How To Do a Horse Pose?

There aren't many workouts that help you tone and stretch your inner thighs, so learning horse pose is a great way to get started! Horse Pose requires you to loosen and strengthen your hips and legs while maintaining a long, erect spine. You will boost your innate tendency to have strong posture and use it in your everyday life by learning to draw your abdominals to use your core power to hold your back tall. 

Good posture can help you prevent injuries and complications such as back and neck discomfort. Horse Pose is a yoga pose, but you'll need to remember how to stretch when doing it! The essence of the pose requires you to open the front of your hips and legs for a more relaxed lower body while you reinforce your glutes and legs and develop your posture. 

Isometric exercises like Horse Pose aren't meant to lose calories. However, since it builds muscles, which also lose calories regularly, you contribute to the total calorie burn. In total, for every 10 minutes of workout, you can consume approximately 100 calories.

The Idea of Horse Pose

Static or dynamic horse poses are also possible. This ensures you can keep the posture and feel the deep stretch of isometric strength for static strength training. Dynamic refers to the ability to lift the stance up and down, similar to a squat, with a particular form of strength training and stretching. 

Both can produce excellent results; simply choose the one that you want. The horse is a powerful pose. It's also a stance that helps you improve your posture. 

The back alignment is an essential aspect of the pose. You will slip lower and deeper into the stretch while your back is big. When you round the back, the inner thighs do not engage.

How To Perform The Horse Pose

Step 1:

Standing up straight with the feet shoulder-width apart and the knees slightly bent is an excellent way to start. Roll your shoulders up, down, and down while keeping your belly button engaged and your chest raised. Separate your feet as big as you feel relaxed from this grounded posture. Turn your toes out 45 degrees in your deep stance. They would gesture to 10:00 and 2:00 if you were standing on a clock face.

Step 2:

As you bend your knees and fall as low as you can, keep your chest lifted. Make sure your feet don't roll forward and sit behind your heels. On both sides, you should be capable of seeing the toes. Bring your hands together in front of your core, keeping your upper body tall and your belly engaged.

Step 3:

You've entered horse pose. To engage your lower body, continue to pull your knees back while rooting down towards your feet. Take a couple of deep breaths here. You can only stop for one or two seconds, and you can notice something right away. Do remember to breathe! Exhale and straighten your legs by pushing with your heels. To get into a mountain stance, heel-toe your feet back toward each other (move your toes in, then your heels forward).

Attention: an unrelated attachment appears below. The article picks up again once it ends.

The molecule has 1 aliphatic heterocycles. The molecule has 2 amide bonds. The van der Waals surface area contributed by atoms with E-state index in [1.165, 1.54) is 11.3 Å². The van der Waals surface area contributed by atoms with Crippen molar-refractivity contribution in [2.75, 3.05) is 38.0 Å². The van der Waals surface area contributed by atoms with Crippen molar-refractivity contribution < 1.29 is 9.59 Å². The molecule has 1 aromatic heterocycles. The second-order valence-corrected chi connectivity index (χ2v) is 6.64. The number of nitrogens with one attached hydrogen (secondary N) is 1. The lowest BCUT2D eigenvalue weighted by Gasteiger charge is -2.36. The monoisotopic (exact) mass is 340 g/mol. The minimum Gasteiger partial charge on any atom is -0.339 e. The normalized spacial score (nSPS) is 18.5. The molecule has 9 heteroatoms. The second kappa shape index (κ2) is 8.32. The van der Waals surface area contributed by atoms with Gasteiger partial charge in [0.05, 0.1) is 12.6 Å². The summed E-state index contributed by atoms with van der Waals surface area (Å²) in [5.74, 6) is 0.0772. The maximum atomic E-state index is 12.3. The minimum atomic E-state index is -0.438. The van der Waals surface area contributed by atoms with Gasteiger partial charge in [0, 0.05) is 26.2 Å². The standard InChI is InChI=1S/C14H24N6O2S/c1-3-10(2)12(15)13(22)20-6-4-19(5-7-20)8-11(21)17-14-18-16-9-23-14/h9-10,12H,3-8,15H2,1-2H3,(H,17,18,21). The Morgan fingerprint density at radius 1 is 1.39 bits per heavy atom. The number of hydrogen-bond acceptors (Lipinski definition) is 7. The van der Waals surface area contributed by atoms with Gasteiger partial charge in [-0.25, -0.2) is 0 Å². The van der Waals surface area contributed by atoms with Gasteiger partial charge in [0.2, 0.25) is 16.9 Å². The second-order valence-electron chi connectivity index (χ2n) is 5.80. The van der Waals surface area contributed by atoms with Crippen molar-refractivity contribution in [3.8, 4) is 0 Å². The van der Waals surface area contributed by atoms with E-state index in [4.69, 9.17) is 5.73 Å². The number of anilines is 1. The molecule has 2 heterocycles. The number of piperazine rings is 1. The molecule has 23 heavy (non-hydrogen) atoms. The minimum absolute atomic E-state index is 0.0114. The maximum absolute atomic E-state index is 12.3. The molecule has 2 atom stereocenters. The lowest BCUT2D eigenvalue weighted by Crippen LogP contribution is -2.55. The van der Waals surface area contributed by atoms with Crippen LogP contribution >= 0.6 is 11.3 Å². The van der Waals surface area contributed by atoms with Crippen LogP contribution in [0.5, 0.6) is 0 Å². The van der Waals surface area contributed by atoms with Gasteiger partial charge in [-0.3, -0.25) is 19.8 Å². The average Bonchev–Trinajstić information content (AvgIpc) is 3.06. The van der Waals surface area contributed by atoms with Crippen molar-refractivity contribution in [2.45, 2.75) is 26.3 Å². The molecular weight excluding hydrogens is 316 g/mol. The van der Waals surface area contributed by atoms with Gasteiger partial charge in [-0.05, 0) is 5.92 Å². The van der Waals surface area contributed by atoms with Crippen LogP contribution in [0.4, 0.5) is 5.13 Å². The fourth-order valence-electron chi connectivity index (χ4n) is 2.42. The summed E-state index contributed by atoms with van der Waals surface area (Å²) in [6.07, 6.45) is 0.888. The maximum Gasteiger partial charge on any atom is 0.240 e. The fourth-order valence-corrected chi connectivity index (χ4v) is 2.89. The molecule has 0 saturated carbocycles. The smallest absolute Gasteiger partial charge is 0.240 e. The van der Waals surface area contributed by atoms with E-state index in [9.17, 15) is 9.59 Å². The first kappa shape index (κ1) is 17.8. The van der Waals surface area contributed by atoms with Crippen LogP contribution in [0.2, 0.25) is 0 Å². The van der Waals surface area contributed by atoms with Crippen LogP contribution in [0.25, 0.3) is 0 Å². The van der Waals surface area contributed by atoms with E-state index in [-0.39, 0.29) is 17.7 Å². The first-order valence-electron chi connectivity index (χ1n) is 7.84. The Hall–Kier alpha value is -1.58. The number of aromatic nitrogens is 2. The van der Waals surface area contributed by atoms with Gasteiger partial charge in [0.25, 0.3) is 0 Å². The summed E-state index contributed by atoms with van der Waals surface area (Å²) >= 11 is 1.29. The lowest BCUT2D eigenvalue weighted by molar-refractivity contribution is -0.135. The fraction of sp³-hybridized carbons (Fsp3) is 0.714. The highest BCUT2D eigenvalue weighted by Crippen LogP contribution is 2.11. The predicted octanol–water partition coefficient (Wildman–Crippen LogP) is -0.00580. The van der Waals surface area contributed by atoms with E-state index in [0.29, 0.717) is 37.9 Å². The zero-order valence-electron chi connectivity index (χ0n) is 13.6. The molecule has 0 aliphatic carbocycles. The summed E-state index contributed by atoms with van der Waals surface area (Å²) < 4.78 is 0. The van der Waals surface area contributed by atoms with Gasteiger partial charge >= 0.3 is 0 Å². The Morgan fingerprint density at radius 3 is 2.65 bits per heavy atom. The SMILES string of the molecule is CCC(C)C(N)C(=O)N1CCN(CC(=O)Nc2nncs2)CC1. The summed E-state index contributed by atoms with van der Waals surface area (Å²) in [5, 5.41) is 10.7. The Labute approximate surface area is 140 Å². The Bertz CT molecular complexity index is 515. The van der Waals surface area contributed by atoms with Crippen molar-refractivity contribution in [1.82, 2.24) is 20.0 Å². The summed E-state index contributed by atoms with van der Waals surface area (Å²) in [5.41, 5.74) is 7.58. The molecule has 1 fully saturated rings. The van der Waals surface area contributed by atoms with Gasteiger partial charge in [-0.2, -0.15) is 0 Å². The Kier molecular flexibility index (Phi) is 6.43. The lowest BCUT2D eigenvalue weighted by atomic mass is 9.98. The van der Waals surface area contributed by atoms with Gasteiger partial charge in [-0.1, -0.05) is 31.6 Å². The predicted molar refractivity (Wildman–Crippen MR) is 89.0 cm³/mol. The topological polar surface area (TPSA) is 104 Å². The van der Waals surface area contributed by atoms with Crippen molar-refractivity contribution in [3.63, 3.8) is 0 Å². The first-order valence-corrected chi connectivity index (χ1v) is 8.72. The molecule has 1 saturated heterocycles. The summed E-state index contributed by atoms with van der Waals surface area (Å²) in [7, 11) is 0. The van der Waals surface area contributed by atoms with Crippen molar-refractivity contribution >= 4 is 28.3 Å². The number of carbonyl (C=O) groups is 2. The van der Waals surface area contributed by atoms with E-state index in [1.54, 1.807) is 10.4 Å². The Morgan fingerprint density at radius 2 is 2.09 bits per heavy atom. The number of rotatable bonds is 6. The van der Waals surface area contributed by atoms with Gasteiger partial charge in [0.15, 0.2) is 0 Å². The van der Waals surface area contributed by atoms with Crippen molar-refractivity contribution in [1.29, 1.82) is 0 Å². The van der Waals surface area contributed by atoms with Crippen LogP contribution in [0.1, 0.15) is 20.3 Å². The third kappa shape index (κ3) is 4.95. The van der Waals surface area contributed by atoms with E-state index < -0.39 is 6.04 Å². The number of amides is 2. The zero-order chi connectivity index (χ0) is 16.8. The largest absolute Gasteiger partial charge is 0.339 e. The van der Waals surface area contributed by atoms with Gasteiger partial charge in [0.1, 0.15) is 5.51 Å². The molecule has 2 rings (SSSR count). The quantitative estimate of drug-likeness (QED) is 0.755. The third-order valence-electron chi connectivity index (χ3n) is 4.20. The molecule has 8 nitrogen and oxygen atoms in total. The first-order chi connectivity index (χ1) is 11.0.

Step 4:

Place your feet down on the floor and your hands on your waist when sitting tall in a chair. Turn your foot out about 45 degrees and spread your legs apart. Root down into your heels and inhale while keeping your abdomen pulled in and chest raised.

Step 5:

Lift your buttocks one inch off the chair when you exhale. Keep for as long as you are comfortable, then lower. Through your breath, work up to five reps up and down. Try keeping the "floating" horse pose for three to five breaths until you're up for a bigger task.

Frequently Asked Questions

What Martial Art Uses Horse Pose?

The horse stance (also known as the horse-riding pose) is a popular pose in Asian martial arts derived from the attitude taken while riding a horse. In Chinese, it's called mbù, in Japanese, kiba-dachi, and in Korean, it's called juchum seogi or annun seogi.

Is Horse Stance Good For You?

The whole hormone system, including the reproductive organs, adrenals, and thyroid, is strengthened by this posture. This results in more stamina, healthy hair, skin, nails, and a more vital and durable body. The yang energy in the body is developed by the harsh nature of holding a low horse stance.

What is Horse Stance in Tai Chi?

The Horse Stance is built around the dan tien. Both martial arts, like Tai Chi, use the Horse Stance as their basic stance. It aligns the three dan tien points, higher, center, and lower, for optimal posture and effortless but efficient movement.


A horse pose is a standing pose that is suitable for both beginners and experienced yogis. It helps to loosen up your inner thighs and reinforce the muscles in your legs. 

Although several yoga poses emphasize the benefits of stretching, horse pose highlights the benefits of strengthening the muscles in the legs while stretching. 

You can learn how to do horse pose if you choose to tone your legs when stretching them out. Of course, you don't have to use horse pose only in yoga; we'll teach you how to incorporate it into other exercises as well.